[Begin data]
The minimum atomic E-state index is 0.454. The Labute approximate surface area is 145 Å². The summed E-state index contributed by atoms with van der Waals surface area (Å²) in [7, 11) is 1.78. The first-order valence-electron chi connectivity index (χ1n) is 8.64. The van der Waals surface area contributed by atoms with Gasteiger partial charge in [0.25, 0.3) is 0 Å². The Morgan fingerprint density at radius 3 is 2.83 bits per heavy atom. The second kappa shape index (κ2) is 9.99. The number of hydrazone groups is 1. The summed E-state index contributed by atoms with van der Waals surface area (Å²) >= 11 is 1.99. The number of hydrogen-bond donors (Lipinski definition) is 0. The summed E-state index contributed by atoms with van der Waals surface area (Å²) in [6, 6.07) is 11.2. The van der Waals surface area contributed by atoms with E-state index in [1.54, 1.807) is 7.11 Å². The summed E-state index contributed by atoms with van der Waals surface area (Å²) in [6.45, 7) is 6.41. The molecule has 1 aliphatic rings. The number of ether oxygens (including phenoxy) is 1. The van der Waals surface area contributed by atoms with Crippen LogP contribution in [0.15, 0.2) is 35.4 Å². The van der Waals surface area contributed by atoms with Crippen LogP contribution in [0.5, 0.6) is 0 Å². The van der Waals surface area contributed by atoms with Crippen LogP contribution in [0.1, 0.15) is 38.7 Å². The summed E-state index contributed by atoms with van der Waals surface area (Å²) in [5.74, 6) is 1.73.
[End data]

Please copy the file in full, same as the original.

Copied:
The minimum atomic E-state index is 0.454. The Labute approximate surface area is 145 Å². The summed E-state index contributed by atoms with van der Waals surface area (Å²) in [7, 11) is 1.78. The first-order valence-electron chi connectivity index (χ1n) is 8.64. The van der Waals surface area contributed by atoms with Gasteiger partial charge in [0.25, 0.3) is 0 Å². The Morgan fingerprint density at radius 3 is 2.83 bits per heavy atom. The second kappa shape index (κ2) is 9.99. The number of hydrazone groups is 1. The summed E-state index contributed by atoms with van der Waals surface area (Å²) >= 11 is 1.99. The number of hydrogen-bond donors (Lipinski definition) is 0. The summed E-state index contributed by atoms with van der Waals surface area (Å²) in [6, 6.07) is 11.2. The van der Waals surface area contributed by atoms with E-state index in [1.54, 1.807) is 7.11 Å². The summed E-state index contributed by atoms with van der Waals surface area (Å²) in [6.45, 7) is 6.41. The molecule has 1 aliphatic rings. The number of ether oxygens (including phenoxy) is 1. The van der Waals surface area contributed by atoms with Crippen LogP contribution in [0.15, 0.2) is 35.4 Å². The van der Waals surface area contributed by atoms with Crippen LogP contribution in [0.5, 0.6) is 0 Å². The van der Waals surface area contributed by atoms with Crippen LogP contribution in [0.1, 0.15) is 38.7 Å². The summed E-state index contributed by atoms with van der Waals surface area (Å²) in [5.74, 6) is 1.73.